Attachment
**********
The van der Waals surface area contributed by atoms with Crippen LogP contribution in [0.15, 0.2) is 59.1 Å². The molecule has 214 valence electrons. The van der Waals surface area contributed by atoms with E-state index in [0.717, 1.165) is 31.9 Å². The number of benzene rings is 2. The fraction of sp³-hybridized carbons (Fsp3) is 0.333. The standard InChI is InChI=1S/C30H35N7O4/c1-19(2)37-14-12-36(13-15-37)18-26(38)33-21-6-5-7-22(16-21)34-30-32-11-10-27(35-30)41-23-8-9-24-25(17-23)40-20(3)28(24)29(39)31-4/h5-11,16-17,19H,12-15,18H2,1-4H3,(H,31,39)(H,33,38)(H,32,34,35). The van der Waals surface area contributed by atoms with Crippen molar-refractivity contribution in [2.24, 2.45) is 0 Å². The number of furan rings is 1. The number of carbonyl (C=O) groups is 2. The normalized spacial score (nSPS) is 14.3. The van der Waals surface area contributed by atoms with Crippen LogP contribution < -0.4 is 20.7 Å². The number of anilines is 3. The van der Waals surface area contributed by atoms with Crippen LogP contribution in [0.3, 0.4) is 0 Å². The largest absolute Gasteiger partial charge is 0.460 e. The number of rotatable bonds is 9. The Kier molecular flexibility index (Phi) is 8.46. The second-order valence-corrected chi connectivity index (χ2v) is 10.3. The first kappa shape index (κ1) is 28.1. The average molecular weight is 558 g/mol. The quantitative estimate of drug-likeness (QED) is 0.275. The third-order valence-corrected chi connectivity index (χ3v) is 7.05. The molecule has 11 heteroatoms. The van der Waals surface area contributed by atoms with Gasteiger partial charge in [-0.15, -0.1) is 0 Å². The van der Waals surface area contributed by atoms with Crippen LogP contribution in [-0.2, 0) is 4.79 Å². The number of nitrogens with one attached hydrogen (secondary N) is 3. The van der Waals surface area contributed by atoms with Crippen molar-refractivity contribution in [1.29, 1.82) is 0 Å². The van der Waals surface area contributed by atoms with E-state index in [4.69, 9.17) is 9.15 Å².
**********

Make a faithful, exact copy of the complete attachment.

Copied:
The van der Waals surface area contributed by atoms with Crippen LogP contribution in [0.15, 0.2) is 59.1 Å². The molecule has 214 valence electrons. The van der Waals surface area contributed by atoms with E-state index in [0.717, 1.165) is 31.9 Å². The number of benzene rings is 2. The fraction of sp³-hybridized carbons (Fsp3) is 0.333. The standard InChI is InChI=1S/C30H35N7O4/c1-19(2)37-14-12-36(13-15-37)18-26(38)33-21-6-5-7-22(16-21)34-30-32-11-10-27(35-30)41-23-8-9-24-25(17-23)40-20(3)28(24)29(39)31-4/h5-11,16-17,19H,12-15,18H2,1-4H3,(H,31,39)(H,33,38)(H,32,34,35). The van der Waals surface area contributed by atoms with Crippen molar-refractivity contribution in [2.24, 2.45) is 0 Å². The number of furan rings is 1. The number of carbonyl (C=O) groups is 2. The normalized spacial score (nSPS) is 14.3. The van der Waals surface area contributed by atoms with Crippen LogP contribution < -0.4 is 20.7 Å². The number of anilines is 3. The van der Waals surface area contributed by atoms with Crippen LogP contribution in [0.3, 0.4) is 0 Å². The largest absolute Gasteiger partial charge is 0.460 e. The number of rotatable bonds is 9. The Kier molecular flexibility index (Phi) is 8.46. The second-order valence-corrected chi connectivity index (χ2v) is 10.3. The first kappa shape index (κ1) is 28.1. The average molecular weight is 558 g/mol. The quantitative estimate of drug-likeness (QED) is 0.275. The third-order valence-corrected chi connectivity index (χ3v) is 7.05. The molecule has 11 heteroatoms. The van der Waals surface area contributed by atoms with Gasteiger partial charge in [-0.15, -0.1) is 0 Å². The van der Waals surface area contributed by atoms with Crippen LogP contribution in [-0.2, 0) is 4.79 Å². The number of nitrogens with one attached hydrogen (secondary N) is 3. The van der Waals surface area contributed by atoms with Crippen molar-refractivity contribution in [1.29, 1.82) is 0 Å². The van der Waals surface area contributed by atoms with E-state index in [4.69, 9.17) is 9.15 Å².